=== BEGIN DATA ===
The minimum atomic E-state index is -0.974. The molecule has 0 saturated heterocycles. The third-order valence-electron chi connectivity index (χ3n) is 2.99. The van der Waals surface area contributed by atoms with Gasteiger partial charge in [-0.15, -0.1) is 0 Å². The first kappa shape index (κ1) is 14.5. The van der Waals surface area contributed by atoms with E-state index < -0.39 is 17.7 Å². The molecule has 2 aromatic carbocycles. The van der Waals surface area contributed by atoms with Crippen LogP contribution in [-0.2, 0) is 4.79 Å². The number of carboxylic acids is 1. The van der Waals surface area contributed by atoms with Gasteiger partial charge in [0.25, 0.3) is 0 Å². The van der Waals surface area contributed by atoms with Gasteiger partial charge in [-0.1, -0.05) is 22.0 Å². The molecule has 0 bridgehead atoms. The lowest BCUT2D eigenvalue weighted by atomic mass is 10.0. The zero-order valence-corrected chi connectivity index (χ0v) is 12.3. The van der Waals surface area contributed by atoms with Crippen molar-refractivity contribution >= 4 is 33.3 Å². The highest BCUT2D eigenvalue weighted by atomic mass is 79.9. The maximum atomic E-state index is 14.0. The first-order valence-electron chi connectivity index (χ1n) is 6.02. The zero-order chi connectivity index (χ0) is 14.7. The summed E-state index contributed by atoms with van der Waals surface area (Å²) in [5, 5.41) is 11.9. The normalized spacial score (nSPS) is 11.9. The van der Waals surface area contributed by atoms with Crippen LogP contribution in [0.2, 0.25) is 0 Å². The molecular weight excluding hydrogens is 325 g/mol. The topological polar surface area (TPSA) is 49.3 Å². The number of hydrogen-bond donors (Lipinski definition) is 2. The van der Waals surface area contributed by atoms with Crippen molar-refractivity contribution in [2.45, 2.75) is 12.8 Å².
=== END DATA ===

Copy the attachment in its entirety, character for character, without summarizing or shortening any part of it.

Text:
The minimum atomic E-state index is -0.974. The molecule has 0 saturated heterocycles. The third-order valence-electron chi connectivity index (χ3n) is 2.99. The van der Waals surface area contributed by atoms with Gasteiger partial charge in [-0.15, -0.1) is 0 Å². The first kappa shape index (κ1) is 14.5. The van der Waals surface area contributed by atoms with E-state index < -0.39 is 17.7 Å². The molecule has 2 aromatic carbocycles. The van der Waals surface area contributed by atoms with Crippen LogP contribution in [-0.2, 0) is 4.79 Å². The number of carboxylic acids is 1. The van der Waals surface area contributed by atoms with Gasteiger partial charge in [0.25, 0.3) is 0 Å². The van der Waals surface area contributed by atoms with Gasteiger partial charge in [-0.1, -0.05) is 22.0 Å². The molecule has 0 bridgehead atoms. The lowest BCUT2D eigenvalue weighted by atomic mass is 10.0. The zero-order valence-corrected chi connectivity index (χ0v) is 12.3. The van der Waals surface area contributed by atoms with Crippen molar-refractivity contribution >= 4 is 33.3 Å². The highest BCUT2D eigenvalue weighted by atomic mass is 79.9. The maximum atomic E-state index is 14.0. The first-order valence-electron chi connectivity index (χ1n) is 6.02. The zero-order chi connectivity index (χ0) is 14.7. The summed E-state index contributed by atoms with van der Waals surface area (Å²) in [5, 5.41) is 11.9. The normalized spacial score (nSPS) is 11.9. The van der Waals surface area contributed by atoms with Crippen LogP contribution in [0.2, 0.25) is 0 Å². The molecular weight excluding hydrogens is 325 g/mol. The topological polar surface area (TPSA) is 49.3 Å². The number of hydrogen-bond donors (Lipinski definition) is 2. The van der Waals surface area contributed by atoms with Crippen molar-refractivity contribution in [2.45, 2.75) is 12.8 Å².